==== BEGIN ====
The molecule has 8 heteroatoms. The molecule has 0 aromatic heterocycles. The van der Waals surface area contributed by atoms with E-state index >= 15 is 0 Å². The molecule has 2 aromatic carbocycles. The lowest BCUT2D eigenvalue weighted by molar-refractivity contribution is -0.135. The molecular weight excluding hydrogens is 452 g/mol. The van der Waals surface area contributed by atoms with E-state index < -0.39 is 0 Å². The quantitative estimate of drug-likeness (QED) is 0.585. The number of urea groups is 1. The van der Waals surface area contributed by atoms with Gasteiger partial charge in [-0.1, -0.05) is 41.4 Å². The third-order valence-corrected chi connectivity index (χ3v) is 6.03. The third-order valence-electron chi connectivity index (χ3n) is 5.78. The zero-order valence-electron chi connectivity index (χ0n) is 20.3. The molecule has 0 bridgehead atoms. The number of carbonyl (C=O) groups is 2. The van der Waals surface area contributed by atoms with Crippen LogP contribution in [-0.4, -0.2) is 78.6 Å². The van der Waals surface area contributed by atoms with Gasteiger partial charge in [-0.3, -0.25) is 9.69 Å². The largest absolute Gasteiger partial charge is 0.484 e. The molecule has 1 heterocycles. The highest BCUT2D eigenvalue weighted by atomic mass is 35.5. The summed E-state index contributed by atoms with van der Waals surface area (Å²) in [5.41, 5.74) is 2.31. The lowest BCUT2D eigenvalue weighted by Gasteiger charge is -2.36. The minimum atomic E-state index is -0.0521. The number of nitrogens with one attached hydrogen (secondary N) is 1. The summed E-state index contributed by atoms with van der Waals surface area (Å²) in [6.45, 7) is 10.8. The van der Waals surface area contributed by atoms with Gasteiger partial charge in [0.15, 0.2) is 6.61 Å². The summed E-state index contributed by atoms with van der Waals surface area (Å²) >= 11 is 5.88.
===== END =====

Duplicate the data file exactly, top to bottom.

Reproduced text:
The molecule has 8 heteroatoms. The molecule has 0 aromatic heterocycles. The van der Waals surface area contributed by atoms with E-state index >= 15 is 0 Å². The molecule has 2 aromatic carbocycles. The lowest BCUT2D eigenvalue weighted by molar-refractivity contribution is -0.135. The molecular weight excluding hydrogens is 452 g/mol. The van der Waals surface area contributed by atoms with E-state index < -0.39 is 0 Å². The quantitative estimate of drug-likeness (QED) is 0.585. The number of urea groups is 1. The van der Waals surface area contributed by atoms with Gasteiger partial charge in [-0.1, -0.05) is 41.4 Å². The third-order valence-corrected chi connectivity index (χ3v) is 6.03. The third-order valence-electron chi connectivity index (χ3n) is 5.78. The zero-order valence-electron chi connectivity index (χ0n) is 20.3. The molecule has 0 bridgehead atoms. The number of carbonyl (C=O) groups is 2. The van der Waals surface area contributed by atoms with Crippen LogP contribution in [-0.4, -0.2) is 78.6 Å². The van der Waals surface area contributed by atoms with Gasteiger partial charge in [-0.3, -0.25) is 9.69 Å². The largest absolute Gasteiger partial charge is 0.484 e. The molecule has 1 heterocycles. The highest BCUT2D eigenvalue weighted by atomic mass is 35.5. The summed E-state index contributed by atoms with van der Waals surface area (Å²) in [5.41, 5.74) is 2.31. The lowest BCUT2D eigenvalue weighted by Gasteiger charge is -2.36. The minimum atomic E-state index is -0.0521. The number of nitrogens with one attached hydrogen (secondary N) is 1. The summed E-state index contributed by atoms with van der Waals surface area (Å²) in [6.45, 7) is 10.8. The van der Waals surface area contributed by atoms with Gasteiger partial charge in [0.15, 0.2) is 6.61 Å². The summed E-state index contributed by atoms with van der Waals surface area (Å²) >= 11 is 5.88.